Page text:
The Cambridge Dictionary defines histrionics as, “very emotional and energetic behaviour that has no sincerity and real meaning.” This is a special trait of some of our politicians both the ones who swayed us in the past as well as of a number of present ones. The instant case is the speech of Omar Abdullah in the ongoing assembly session on the killing of an innocent man in Baramulla by the trigger happy army troops. The emotional speech made by him regarding this incident and many others as well as his continued repetition about repealing of AFSPA was quite impressive and moving. However, the moot point is what is the depth of sincerity in the words uttered? He mentioned the walk out of PDP as they could do so and give vent to their strong emotions about this incident. But excused himself from doing so because he was sitting on the chair of the Chief Minister. However, if he really feels that there has been wrong use of AFSPA at many places and the instant incident is a living example of the same, then why does he not resign instead of sticking to the chair and earn the good will of the people who have been suffering from this draconian legislation? Is he really courageous enough to take such a step?
This is not the first emotional outburst from him. He had made a stronger impact with his speech in the Parliament on the question of transfer of land to Amarnath Shrine Board. That was the speech which propelled him into limelight as a young and budding Kashmiri leader. Then his emotional speech and threatened resignation in the state legislature on being accused of sexual offences was probably the best performance so far. It was much more real and convincing then the recent speech. Incidentally, both these out bursts were triggered by Muzaffar Baig, himself a master of histrionics! He too made an emotional speech and implored the Chief Minister to resign on the subject. To convince the public he offered his “conditional” resignation. One fails to understand that when a person really feels hurt and wants to dissociate himself from such happenings why he should offer “conditional” resignation. He should have straight away quit declaring that he would not like to be the part of a house which is impotent and unable to redress the sufferings of the people! Again this is not his first emotional outburst.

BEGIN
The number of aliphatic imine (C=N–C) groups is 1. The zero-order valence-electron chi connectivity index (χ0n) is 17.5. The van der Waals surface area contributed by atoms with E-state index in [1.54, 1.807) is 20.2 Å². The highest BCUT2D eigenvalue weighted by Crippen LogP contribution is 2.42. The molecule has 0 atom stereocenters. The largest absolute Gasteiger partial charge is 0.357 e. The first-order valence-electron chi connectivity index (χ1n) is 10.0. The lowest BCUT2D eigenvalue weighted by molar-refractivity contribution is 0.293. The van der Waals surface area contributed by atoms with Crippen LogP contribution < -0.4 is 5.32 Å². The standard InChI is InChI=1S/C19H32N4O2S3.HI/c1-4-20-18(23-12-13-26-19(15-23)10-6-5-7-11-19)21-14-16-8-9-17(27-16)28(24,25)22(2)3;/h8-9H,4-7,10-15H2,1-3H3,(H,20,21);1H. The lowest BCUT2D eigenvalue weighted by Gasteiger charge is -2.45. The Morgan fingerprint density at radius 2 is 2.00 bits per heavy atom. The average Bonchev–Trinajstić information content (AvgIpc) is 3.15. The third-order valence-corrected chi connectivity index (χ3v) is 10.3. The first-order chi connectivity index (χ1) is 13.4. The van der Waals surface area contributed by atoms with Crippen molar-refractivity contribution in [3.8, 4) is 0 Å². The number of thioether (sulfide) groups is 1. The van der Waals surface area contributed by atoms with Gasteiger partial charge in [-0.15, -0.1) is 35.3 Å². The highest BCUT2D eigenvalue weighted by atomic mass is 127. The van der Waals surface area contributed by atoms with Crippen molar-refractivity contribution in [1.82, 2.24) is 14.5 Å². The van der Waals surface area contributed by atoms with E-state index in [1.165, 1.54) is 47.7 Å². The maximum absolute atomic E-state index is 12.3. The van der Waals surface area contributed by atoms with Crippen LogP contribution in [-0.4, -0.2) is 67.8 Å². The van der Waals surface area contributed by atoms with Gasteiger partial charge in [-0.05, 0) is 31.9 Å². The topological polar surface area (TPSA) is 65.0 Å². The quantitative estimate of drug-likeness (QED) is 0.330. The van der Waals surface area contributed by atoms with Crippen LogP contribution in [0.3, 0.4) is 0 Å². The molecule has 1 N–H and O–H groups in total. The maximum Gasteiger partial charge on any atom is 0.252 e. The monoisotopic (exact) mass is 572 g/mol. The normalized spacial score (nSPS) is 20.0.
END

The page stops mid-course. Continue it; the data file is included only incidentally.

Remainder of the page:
The past master in histrionics in the recent times has been Dr. Farooq Abdullah. The classic example was his shedding tears in 1996 during the oath taking ceremony as the Chief Minister. The scene was televised live throughout the world. However, he has the quality of appearing serious and truthful. He also knows the pulse of the people. During his earlier tenure there were many jokes attributed to him when he would ride a motor-bike and roam all over the city and sometimes drive to Gulmarg carrying some famous beauties on his pillion. Even Indian Government did not trust him fully as they could never know what was deep in his heart. He perfectly understood the saying of a British travel writer who had visited Kashmir long time back that a kind word and a joke would get the best out of a Kashmiri. However, with the passage of time and many somersaults helost the magic which he could play with his histrionic behaviour. May be the age has been catching with him?
There was only one leader in Kashmir whose main charisma was his capacity for histrionics. That was the tallest of them all, Sheikh Mohammad Abdullah. He moved people emotionally so much that they would cry. His recitation of the verses of the holy Quran and the couplets of the poet Dr.Iqbal would move the listening crowds to tears. He was capable of raising the sentiments and the emotions of the audience of hundreds of thousands of Kashmiris to such a pitch that they posed blind trust in his leadership. Unfortunately, he did not honour the blind trust the people had posed in him. In spite of leading them from the pillar to the post, they still followed him blindly because of his capability and capacity to move people emotionally.His final somersault in 1975 completely wiped out the magic.
Tragically, the great weakness of Kashmiris is that instead of following logic and reason, they get swayed by emotions and sentiments which always land them in a mess. May be because they have suffered so much for so long that they catch at any straw! There is a saying that one can fool all the people some of the time; some of the people all the time but one cannot fool all the people all the time. The only exception may be Kashmiris who have been fooled all the time and that too with their own consent. May be the new generation changes this age old weakness and the people claiming to be popular leaders won’t be able to fool them all the time!